There is no FDA-approved treatment for monkeypox virus. A few investigational drugs are available for treatment, under the guidance of public health and infectious disease specialists 11. Given sparse evidence for treatment efficacy of these investigational drugs, shared decision-making between the patient, primary transplant provider, and transplant infectious diseases specialist is recommended.

Criteria for treatment:

High-risk patients, including children, and those with severe disease are eligible for treatment.

  • Transplant and other immunocompromised patients, regardless of disease severity
  • Patients with severe disease (e.g., confluent and hemorrhagic symptoms, encephalitis)
  • Patients with disease involvement of sensitive anatomical areas such as the eyes and the anogenital region

Drugs for treatment:

Tecovirimat (TPOXX), an antiviral drug that was developed for use in patients with smallpox 16, has been suggested as treatment of monkeypox. Immunocompromised patients, including transplant recipients, belong to the priority group for treatment.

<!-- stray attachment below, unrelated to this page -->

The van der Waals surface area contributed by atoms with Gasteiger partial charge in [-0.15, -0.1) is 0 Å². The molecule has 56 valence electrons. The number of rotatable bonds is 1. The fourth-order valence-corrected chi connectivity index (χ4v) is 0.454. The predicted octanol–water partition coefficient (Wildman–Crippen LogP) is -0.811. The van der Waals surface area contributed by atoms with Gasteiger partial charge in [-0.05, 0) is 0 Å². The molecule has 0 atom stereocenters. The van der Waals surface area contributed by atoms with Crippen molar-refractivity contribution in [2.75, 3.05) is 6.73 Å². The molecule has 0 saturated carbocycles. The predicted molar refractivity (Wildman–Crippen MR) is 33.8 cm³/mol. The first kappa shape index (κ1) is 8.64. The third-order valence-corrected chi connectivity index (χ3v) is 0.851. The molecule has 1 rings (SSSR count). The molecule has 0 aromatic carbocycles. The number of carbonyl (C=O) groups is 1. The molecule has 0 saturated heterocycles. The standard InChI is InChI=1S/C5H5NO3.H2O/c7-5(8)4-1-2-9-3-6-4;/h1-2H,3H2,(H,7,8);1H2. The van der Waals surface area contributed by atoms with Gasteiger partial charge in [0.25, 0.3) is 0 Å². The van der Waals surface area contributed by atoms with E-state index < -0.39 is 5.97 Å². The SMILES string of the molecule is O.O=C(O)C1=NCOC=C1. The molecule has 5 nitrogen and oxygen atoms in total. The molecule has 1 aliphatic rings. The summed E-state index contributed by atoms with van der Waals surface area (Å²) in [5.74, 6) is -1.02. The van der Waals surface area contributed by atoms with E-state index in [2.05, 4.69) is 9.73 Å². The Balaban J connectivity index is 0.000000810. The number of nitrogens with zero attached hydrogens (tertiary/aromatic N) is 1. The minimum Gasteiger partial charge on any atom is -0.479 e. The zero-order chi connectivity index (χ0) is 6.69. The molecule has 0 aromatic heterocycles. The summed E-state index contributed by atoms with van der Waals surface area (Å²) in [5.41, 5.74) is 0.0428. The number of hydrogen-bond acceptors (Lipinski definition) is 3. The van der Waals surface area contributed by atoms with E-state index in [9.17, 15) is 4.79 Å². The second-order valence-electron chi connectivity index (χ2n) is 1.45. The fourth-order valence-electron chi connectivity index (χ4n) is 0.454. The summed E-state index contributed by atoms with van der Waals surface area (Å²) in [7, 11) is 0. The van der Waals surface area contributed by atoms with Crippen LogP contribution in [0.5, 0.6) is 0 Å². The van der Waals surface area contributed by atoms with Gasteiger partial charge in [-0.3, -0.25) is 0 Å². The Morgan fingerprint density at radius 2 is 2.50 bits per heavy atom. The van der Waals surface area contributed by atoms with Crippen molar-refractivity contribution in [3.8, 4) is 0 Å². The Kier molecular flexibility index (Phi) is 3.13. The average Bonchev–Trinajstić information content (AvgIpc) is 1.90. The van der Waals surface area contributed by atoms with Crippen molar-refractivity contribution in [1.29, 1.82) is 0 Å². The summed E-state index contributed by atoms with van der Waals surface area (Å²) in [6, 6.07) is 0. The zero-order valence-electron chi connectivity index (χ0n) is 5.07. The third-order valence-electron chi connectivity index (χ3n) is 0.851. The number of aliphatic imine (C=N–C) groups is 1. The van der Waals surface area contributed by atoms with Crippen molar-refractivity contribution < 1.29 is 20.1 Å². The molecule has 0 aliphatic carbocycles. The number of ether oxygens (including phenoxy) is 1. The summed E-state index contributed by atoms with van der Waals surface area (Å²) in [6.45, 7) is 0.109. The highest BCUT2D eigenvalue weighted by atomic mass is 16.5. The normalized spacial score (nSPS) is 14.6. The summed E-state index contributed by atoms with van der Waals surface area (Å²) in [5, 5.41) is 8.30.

However, tecovirimat is not widely available, and its use should ideally be monitored in a clinical research context. Tecovirimat is a weak inducer of cytochrome P450 (CYP)3A and CYP2B6 and may theoretically slightly reduce tacrolimus and sirolimus levels. Tecovirimat is contraindicated in patients with creatinine clearance <30 ml/minute. Cidofovir and brincidofovir have also been suggested and were used in some reported cases of monkeypox 6. In the US, they are available under an expanded access protocol from the CDC11.

Vaccinia Immunoglobulin Intravenous (VIGIV) is available under expanded access protocol from the CDC for the treatment of monkeypox.


What do transplant patients do if they live with someone with probable or confirmed monkeypox?

Transplant patients who are household members of a person with a probable or confirmed monkeypox should avoid contact with the infected person until the rash has fully resolved and skin has reepithelialized 17.

Transplant patients and other household members should not share potentially contaminated items such as utensils, beddings, linens, towels.

The infected patient should isolate and avoid contact with uninfected household members and should cover all exposed skin lesions. They should avoid or limit the use of spaces and items that are shared with other household members.